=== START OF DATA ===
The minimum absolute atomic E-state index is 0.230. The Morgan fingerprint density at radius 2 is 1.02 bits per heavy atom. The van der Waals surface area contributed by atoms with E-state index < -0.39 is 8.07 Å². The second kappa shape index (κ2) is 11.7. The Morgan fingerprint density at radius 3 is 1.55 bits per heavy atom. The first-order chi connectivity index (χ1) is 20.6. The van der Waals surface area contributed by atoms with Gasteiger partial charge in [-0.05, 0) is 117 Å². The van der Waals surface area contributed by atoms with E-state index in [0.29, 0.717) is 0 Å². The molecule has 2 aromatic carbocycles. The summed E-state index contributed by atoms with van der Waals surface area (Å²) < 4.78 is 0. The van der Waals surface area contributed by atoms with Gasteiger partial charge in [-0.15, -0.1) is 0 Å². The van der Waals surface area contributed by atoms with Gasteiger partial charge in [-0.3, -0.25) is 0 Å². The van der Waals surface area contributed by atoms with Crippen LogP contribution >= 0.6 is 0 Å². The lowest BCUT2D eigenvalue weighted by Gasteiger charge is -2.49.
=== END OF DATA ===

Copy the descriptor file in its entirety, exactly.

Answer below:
The minimum absolute atomic E-state index is 0.230. The Morgan fingerprint density at radius 2 is 1.02 bits per heavy atom. The van der Waals surface area contributed by atoms with E-state index < -0.39 is 8.07 Å². The second kappa shape index (κ2) is 11.7. The Morgan fingerprint density at radius 3 is 1.55 bits per heavy atom. The first-order chi connectivity index (χ1) is 20.6. The van der Waals surface area contributed by atoms with Gasteiger partial charge in [-0.05, 0) is 117 Å². The van der Waals surface area contributed by atoms with E-state index in [0.29, 0.717) is 0 Å². The molecule has 2 aromatic carbocycles. The summed E-state index contributed by atoms with van der Waals surface area (Å²) < 4.78 is 0. The van der Waals surface area contributed by atoms with Gasteiger partial charge in [-0.15, -0.1) is 0 Å². The van der Waals surface area contributed by atoms with Gasteiger partial charge in [-0.3, -0.25) is 0 Å². The van der Waals surface area contributed by atoms with Crippen LogP contribution >= 0.6 is 0 Å². The lowest BCUT2D eigenvalue weighted by Gasteiger charge is -2.49.